Can being added as an authorized user to someone else’s credit card account help boost my credit score?

by Lynnette Khalfani-Cox, The Money Coach

in Credit Scores, Personal Finance

Question: “I’m trying to increase my credit score ASAP. I was told that if I get added as an authorized user to a credit card that has good history and a low balance, that can increase my score. Is this true?”

Answer: The answer is, yes, it is true. It’s a technique called piggybacking that allows you to benefit, as an authorized user, from someone else’s positive credit history. The credit‑scoring company that is most popular, FICO, which is your FICO credit score ‑‑ FICO stands for Fair Isaac Corporation.

Fair Isaac Corporation, a couple years ago, had talked about eliminating authorized‑user accounts from their computer models when they generate your credit score. In other words, they said, “If this is an authorized‑user account, we won’t tabulate that, we won’t use that, in terms of creating someone’s credit score.” But there was such an uproar over that and there was such a backlash about it that they dismissed that idea. So you can, in fact, still use an authorized‑user account as a way to help establish a good credit history.

If you’re a young person and you’re trying to get that credit score up for a particular reason, you should know that part of the new Credit Card Reform Act that has been rolled out in 2010 has made it tougher for younger people to get credit in their own name.

And really, that’s designed to protect people who might not be as financially literate. So, in order to get credit cards in the future, what you have to do is to prove that you can repay a loan, the credit that might be established to you, the credit card itself being the loan, or you have to have a cosigner. And so the cosigner is just another way, really, of you being intertwined, so to speak, with someone else’s credit account, just like you might be as an authorized user.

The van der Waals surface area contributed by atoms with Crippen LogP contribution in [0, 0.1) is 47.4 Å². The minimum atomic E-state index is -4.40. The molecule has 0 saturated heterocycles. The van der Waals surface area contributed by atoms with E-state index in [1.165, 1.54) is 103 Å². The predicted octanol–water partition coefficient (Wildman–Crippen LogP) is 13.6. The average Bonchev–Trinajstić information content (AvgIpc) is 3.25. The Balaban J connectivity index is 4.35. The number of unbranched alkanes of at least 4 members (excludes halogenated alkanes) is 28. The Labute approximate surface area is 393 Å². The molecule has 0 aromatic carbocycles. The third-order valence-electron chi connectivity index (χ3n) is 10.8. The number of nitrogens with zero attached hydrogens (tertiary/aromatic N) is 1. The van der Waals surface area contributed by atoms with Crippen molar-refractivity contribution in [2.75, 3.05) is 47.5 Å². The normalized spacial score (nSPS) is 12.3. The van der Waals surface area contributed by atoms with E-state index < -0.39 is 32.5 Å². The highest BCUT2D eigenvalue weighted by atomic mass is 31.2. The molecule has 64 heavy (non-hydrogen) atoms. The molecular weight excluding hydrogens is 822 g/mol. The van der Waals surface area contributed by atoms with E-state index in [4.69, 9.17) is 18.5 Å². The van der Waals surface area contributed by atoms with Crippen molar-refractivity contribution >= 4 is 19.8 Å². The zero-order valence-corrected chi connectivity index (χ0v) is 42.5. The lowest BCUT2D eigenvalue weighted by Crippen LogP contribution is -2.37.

Some people are trying to increase their credit scores, of course, ASAP in order to purchase a home. Now if that’s the case for you, then certainly, if you have any erroneous information in your credit files and you need to get your credit score boosted ASAP, you might want to look into something called credit rescoring.

Here’s what it is, in a nutshell. Credit rescoring is a form of rapidly increasing your credit score by contacting the bureaus via a mortgage lender to say, “Look, there’s negative information in my credit files that is erroneous or outdated.”

If you can have a mortgage lender, while you’re in the process of applying for a home loan, to contact one of the credit bureaus for you via a rapid rescoring request, typically what happens is that negative information that is erroneous will be deleted from your credit files very, very quickly. I’m talking about 48 hours on average.

So that negative information being removed from your credit files can often do just the trick you’re looking for in terms of boosting that credit score. And believe it or not, lots of people have mistakes in their credit reports.

The Consumer Federation of America says that about 70 percent of all credit files ‑

And there’s more than 200 million credit files out there for American consumers ‑‑ they say that more than 70 percent of all those files have mistakes. And you definitely don’t want those mistakes to cost you money, especially if you’re trying to get a loan or credit of any kind.

So good luck in getting those credit scores up, and do check out a copy of my latest book, which can tell you how to boost your credit rating. The book is called “Perfect Credit: Seven Steps to a Great Credit Rating.” I hope you check it out.


Related Questions:

  • does being added to a credit card help your credit
  • benefits to being added to a someone elses credit card
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Lynnette Khalfani-Cox, The Money Coach

Personal Finance Expert and Co-Founder at Ask The Money Coach.com
Lynnette Khalfani-Cox, The Money Coach is a personal finance expert, speaker, and author of numerous books on personal finance. She appears frequently as an expert commentator on television, radio and in print.

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